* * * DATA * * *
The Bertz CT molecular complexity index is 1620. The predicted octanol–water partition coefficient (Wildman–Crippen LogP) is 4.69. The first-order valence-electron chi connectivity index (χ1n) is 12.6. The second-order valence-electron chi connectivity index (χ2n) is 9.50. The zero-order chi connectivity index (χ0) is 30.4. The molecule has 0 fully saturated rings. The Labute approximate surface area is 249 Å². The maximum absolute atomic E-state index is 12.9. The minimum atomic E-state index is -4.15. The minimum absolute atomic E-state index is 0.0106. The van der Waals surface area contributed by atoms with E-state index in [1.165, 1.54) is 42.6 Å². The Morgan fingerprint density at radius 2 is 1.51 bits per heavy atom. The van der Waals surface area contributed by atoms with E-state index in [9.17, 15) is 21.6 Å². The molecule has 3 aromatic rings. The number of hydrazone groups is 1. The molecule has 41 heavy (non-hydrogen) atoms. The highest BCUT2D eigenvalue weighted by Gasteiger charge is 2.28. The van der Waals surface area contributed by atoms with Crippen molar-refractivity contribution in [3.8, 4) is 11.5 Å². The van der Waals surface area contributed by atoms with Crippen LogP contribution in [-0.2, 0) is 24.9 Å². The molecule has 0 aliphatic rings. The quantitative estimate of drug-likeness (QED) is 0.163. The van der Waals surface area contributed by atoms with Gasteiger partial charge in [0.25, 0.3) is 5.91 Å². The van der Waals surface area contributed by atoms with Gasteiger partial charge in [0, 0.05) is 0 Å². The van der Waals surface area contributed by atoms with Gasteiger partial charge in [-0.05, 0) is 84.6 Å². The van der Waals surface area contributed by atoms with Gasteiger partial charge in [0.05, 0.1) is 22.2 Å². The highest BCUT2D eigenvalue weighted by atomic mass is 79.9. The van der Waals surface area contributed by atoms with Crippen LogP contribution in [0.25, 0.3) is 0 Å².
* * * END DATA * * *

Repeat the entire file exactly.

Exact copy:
The Bertz CT molecular complexity index is 1620. The predicted octanol–water partition coefficient (Wildman–Crippen LogP) is 4.69. The first-order valence-electron chi connectivity index (χ1n) is 12.6. The second-order valence-electron chi connectivity index (χ2n) is 9.50. The zero-order chi connectivity index (χ0) is 30.4. The molecule has 0 fully saturated rings. The Labute approximate surface area is 249 Å². The maximum absolute atomic E-state index is 12.9. The minimum atomic E-state index is -4.15. The minimum absolute atomic E-state index is 0.0106. The van der Waals surface area contributed by atoms with E-state index in [1.165, 1.54) is 42.6 Å². The Morgan fingerprint density at radius 2 is 1.51 bits per heavy atom. The van der Waals surface area contributed by atoms with E-state index in [9.17, 15) is 21.6 Å². The molecule has 3 aromatic rings. The number of hydrazone groups is 1. The molecule has 41 heavy (non-hydrogen) atoms. The highest BCUT2D eigenvalue weighted by Gasteiger charge is 2.28. The van der Waals surface area contributed by atoms with Crippen molar-refractivity contribution in [3.8, 4) is 11.5 Å². The van der Waals surface area contributed by atoms with Crippen LogP contribution in [-0.2, 0) is 24.9 Å². The molecule has 0 aliphatic rings. The quantitative estimate of drug-likeness (QED) is 0.163. The van der Waals surface area contributed by atoms with Gasteiger partial charge in [0.25, 0.3) is 5.91 Å². The van der Waals surface area contributed by atoms with Gasteiger partial charge in [0, 0.05) is 0 Å². The van der Waals surface area contributed by atoms with Gasteiger partial charge in [-0.05, 0) is 84.6 Å². The van der Waals surface area contributed by atoms with Gasteiger partial charge in [0.05, 0.1) is 22.2 Å². The highest BCUT2D eigenvalue weighted by atomic mass is 79.9. The van der Waals surface area contributed by atoms with Crippen LogP contribution in [0.25, 0.3) is 0 Å².